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Ralph Northam’s larger-than-expected victory in yesterday’s election for Virginia governor represented more than a needed morale boost for Democrats.

It also signaled a repudiation of Gillespie’s campaign tactics. In recent weeks, Gillespie, who once seemed the embodiment of the bland, establishment Republican, turned to a fear-mongering campaign. His ads stoked fears of Sanctuary Cities providing refuge for the the MS-13 gang (this despite the fact that Virginia already bans Sanctuary Cities).


Supporters and opponents alike suggested that this strategy reflected Gillespie’s embrace of Trumpism. That’s true, to a point. Trump has certainly sown seeds of discord along racial and ethnic lines since the early days of his campaign.

But playing to existing bigotry to win an election long predates Donald Trump. Observers of Gillespie’s campaign drew parallels to George H.W. Bush’s “Willie Horton” commercial. That ad, which Bush used against his Democratic opponent, Michael Dukakis, in 1988, played on fears of crime committed by African Americans. As Gillespie did, the Bush campaign linked racist assumptions with the implication that a Democrat would prove to be soft on crime.


Though Dukakis had been competitive, even in the lead, for much of the campaign, his poll numbers collapsed in the fall. The Willie Horton ad drew much of the blame when Dukakis lost in a landslide to Bush.

More recently, Republicans played to racist assumptions in an ad in the competitive Senate race in Tennessee in 2006. Democrat Harold Ford, Jr., was running a close race with now (and soon to be retired) Senator Bob Corker. In the GOP’s ad, a white woman claimed she had met Ford, an African American, at a “Playboy party”. She implored “Harold” to “call me.” Though this ad didn’t raise fears of crime, but observers quickly noted its attempt to appeal to voters who objected to interracial relationships.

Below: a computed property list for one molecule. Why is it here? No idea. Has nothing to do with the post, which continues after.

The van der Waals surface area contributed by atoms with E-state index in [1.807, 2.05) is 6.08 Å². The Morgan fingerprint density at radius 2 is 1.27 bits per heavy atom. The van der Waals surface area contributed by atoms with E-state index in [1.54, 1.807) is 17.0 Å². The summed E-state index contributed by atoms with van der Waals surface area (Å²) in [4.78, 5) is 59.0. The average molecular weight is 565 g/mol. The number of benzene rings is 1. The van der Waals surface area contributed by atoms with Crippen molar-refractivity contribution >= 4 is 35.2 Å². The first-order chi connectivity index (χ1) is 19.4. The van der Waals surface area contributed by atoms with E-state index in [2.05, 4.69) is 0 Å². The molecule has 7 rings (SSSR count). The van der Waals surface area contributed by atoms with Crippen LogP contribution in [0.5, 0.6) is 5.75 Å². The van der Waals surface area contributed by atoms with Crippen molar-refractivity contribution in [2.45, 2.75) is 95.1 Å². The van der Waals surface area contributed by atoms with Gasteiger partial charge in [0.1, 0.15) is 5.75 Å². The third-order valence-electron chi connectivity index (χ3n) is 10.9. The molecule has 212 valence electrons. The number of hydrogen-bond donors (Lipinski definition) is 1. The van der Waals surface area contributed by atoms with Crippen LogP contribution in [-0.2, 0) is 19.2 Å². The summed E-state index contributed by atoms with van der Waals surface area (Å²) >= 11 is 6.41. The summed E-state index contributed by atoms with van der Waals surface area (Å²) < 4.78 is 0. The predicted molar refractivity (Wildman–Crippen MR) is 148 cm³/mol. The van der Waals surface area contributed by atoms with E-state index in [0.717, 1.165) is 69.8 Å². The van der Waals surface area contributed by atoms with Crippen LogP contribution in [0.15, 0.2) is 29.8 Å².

Though the race between Ford and Corker had tightened to a near tie, Corker opened up a lead after the release of this ad. Tennessee proved to be the one close Senate election that Democrats did not win in what was otherwise a wave year form them.

The point, which is somewhat obscured by Northam’s larger-than-expected victory, is that this incendiary style of campaigning has a long history in American politics. Even more troublingly, it has a record of success. Indeed, far from being a product of Trump’s presidency, it reflects a larger phenomenon in U.S. politics that helped give rise to Trump.

Those of us who hope for a higher level of political discourse can be glad that, in this case, a campaign based on bigotry failed. But Ed Gillespie will certainly not be the candidate who attempts to win by such means. Especially in the age of Trump, with dozens of contentious races on the horizon in 2018, those of us who reject such tactics have little reason to rest easy.